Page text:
The study — formally called the Draft Environmental Impact Statement/Report — is a legally-required document needed before any project can be built. The study considers the need for a project, a variety of project alternatives, potential impacts and mitigations. The draft study is a prelude to a final study that weighs public opinion and incorporates changes from the draft study.

The expense of both alternatives is due, in part, to the long aerial sections required due to lack of space at ground level and/or narrow streets. The SR 60 alternative would run almost entirely on aerial structures. The Washington Boulevard alternative would use aerial structures along the 60 freeway, Garfield Avenue and parts of Washington.

Funding for a potential extension of the Eastside Gold Line was included in the Measure R half-cent sales tax increase that was approved by 68 percent of Los Angeles County voters in 2008. Measure R is scheduled to provide $1.27 billion for the project. Metro often assembles funding from several local, state and federal sources to fully fund large transit projects.

Under Metro’s long-range plan, the second phase of the Metro Gold Line Eastside Extension is not scheduled to be in operation until 2035. But Metro decided to move ahead with the draft study should funds be secured that would allow the agency to build it sooner.

One potential source of funds would be an expansion of federal funding for transit projects through Metro’s America Fast Forward (AFF) initiative. Congress hasn’t made a decision yet on whether to expand AFF. The Metro Board of Directors has also discussed the possibility of a countywide ballot measure in 2016 that could possibly supply money needed to accelerate this project and others.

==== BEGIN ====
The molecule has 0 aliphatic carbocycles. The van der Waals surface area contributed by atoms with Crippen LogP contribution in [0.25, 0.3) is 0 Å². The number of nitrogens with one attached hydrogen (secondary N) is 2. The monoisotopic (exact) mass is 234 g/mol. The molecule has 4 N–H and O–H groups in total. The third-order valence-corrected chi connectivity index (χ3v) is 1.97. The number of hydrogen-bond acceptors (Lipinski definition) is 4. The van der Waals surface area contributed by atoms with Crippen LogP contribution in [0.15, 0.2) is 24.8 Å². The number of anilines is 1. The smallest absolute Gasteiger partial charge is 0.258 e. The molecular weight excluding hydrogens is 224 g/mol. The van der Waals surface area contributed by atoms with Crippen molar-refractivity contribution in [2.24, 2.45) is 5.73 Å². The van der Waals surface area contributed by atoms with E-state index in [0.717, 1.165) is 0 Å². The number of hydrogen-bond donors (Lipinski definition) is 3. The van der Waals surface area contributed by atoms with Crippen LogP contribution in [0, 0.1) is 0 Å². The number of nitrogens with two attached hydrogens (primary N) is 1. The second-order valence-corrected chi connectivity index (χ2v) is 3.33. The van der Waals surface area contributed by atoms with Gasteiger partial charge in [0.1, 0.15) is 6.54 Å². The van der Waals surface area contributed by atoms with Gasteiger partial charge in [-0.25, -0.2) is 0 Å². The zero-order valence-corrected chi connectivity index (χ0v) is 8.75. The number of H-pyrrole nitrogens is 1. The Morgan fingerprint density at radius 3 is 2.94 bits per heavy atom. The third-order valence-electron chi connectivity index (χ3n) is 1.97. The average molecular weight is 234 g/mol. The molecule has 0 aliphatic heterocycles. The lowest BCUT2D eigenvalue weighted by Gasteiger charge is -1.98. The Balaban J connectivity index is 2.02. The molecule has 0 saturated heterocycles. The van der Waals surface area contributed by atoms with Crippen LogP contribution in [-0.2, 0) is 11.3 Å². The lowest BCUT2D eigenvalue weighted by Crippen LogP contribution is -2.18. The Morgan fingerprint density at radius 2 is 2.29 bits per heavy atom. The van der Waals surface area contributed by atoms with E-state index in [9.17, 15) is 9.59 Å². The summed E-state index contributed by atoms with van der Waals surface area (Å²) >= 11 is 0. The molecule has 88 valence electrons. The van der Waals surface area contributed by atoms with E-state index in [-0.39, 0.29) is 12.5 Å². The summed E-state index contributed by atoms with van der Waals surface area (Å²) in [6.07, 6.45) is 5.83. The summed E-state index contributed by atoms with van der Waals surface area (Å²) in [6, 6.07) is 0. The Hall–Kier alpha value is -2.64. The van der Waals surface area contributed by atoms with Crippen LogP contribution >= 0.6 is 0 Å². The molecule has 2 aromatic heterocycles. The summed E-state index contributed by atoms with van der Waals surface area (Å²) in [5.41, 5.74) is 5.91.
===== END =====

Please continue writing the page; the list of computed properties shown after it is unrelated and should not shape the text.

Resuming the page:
Another Measure R project, the Regional Connector, is under construction in downtown Los Angeles and will be a 1.9-mile underground light rail line that connects the Gold Line to the Blue and Expo Lines. That will be significant for riders along the Eastside Gold Line — the Connector will allow for a one-seat ride into the heart of downtown without first having to travel to Union Station and transfer to the Metro Red/Purple Line subway.

The Eastside Gold Line project has thus far proved to be an interesting reversal on the way transit projects are done in L.A. County. In years past, rail projects have often been heavily resisted by cities or particular neighborhoods — for example, until this summer, there was a state law prohibiting rail from being built along sections of the Orange Line in the San Fernando Valley.

However, cities along both potential Eastside Gold Line alternatives have been actively championing the respective alternatives since they were first identified in earlier studies several years ago. The obvious upside is that community support makes it a lot easier to build and fund transit.

The downside, in this case, is that there is not enough Measure R funds to built both light rail alternatives, and there would also be operational challenges involved in splitting service between two Gold Line segments. 

If the Metro Board of Directors decided to consider building both alternatives they would have to find a way to fund it. Even a potential new sales tax ballot measure in 2016 is challenging because of the two-thirds threshold it would need to be approved and an already long list of projects that are candidates for funding.